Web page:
If you haven’t heard of the ice bucket challenge or seen people drop a bucket of ice water on their heads on one of the social media sites – you must be living under a rock (or you’ve been on vacation and not checked your smartphone, social media or anything else).
For almost a month now, many people, including celebrities, have been called on by friends and family to dump a bucket of ice water on their head within 24 hours or make a donation to the ALS Association to raise awareness for the amyotrophic lateral sclerosis disease. Those who have taken up the challenge then post videos online and call on more people to continue the chain. And on it goes.
Celebrities and leaders who have so far accepted the challenge include Mark Zuckerberg, Oprah, LeBron James, Bill Gates, Justin Timberlake, Chris Christie and Steven Spielberg. Many have called for President Obama to take up the challenge – but he’s yet to do so.
ALS, also known as Lou Gehrig’s disease, is a rare progressive neurodegenerative disease that affects nerve cells in the brain and the spinal cord, eventually leading to a loss of muscle control. Death often occurs within two to five years of diagnosis, as there’s no cure currently and only one drug approved by the Food and Drug Administration that modestly extends survival.
The ALS ice bucket challenge was started on July 29 by Pete Frates, a 29-year-old Boston College alumnus and former athlete with the college’s baseball team who has lived with ALS since 2012. With the help of his family, his challenge quickly went viral on Facebook and Twitter and soon money was flowing in.
Many ice bucket challenges, however, had already taken place earlier in the year, though they weren’t connected to ALS. It’s not exactly clear who called the first challenge.
Some think it may have started with firefighters in the spring who wanted to raise money for various charities, according to The Columbus Dispatch. Then, in June, motocross celebrity Jeremy McGrath took the challenge and called on some friends, including American pro golfer Rickie Fowler, to take the challenge or make a donation to Bethematch.org. It then spread around the pro golf world. At that point, there was no mention of ALS. People would simply ask to give to any charity of their choice.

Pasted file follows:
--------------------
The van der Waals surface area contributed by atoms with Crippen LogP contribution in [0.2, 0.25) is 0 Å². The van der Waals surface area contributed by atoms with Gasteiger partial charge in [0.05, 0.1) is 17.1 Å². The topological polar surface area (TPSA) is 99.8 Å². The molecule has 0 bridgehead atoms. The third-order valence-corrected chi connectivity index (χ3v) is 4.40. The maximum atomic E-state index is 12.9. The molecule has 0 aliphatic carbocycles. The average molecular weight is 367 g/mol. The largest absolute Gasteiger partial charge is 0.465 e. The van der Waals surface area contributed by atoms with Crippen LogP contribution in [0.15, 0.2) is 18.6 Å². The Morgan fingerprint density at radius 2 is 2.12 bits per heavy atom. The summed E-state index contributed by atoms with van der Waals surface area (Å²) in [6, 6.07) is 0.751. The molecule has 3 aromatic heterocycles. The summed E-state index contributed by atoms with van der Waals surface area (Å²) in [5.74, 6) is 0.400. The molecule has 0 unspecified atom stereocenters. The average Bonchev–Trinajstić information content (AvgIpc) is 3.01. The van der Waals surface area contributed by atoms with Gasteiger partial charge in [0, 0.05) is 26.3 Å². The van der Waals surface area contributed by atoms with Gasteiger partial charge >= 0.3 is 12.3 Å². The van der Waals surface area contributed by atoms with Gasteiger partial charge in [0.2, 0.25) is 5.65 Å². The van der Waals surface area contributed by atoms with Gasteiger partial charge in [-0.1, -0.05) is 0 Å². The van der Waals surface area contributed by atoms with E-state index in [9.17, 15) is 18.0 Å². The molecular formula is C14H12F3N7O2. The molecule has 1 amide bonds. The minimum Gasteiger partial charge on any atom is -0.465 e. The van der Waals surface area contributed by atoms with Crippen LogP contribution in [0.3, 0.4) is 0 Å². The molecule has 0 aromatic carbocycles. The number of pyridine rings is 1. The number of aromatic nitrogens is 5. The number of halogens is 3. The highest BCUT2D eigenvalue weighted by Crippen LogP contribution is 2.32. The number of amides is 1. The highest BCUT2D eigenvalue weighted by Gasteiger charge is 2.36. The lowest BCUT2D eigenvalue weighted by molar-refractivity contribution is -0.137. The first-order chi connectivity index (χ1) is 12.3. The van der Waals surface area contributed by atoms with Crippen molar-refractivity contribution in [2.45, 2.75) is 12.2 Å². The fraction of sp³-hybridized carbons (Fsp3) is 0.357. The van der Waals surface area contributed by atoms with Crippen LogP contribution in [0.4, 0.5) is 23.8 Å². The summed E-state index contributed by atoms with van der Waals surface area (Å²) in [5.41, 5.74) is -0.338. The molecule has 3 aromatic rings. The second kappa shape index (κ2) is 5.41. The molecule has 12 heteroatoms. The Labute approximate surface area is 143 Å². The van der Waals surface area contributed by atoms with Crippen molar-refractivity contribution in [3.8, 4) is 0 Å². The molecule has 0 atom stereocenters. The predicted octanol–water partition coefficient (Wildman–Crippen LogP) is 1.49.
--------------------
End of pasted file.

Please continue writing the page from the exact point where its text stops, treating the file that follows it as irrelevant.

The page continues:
It’s not clear why the ALS Association has suddenly become the only charity mentioned during the millions of ice bucket challenges that followed Pete Frates’s challenge. But what is clear is that he has succeeded in bringing tremendous awareness, and big money, to his cause.
As of Friday, the ALS Association had received $9.5 million in donations since July 29, according to the ALS Association. Three days later, it had received an additional $6.1 million, bringing the total as of this morning to $15.6 million – almost nine times as much as the ALS Association raised in the same period last year.
In part, this is due to the fact that while most people actually take the challenge, many also give to the association. ALS spends most of the money it receives in funding research and care services and on public policy.
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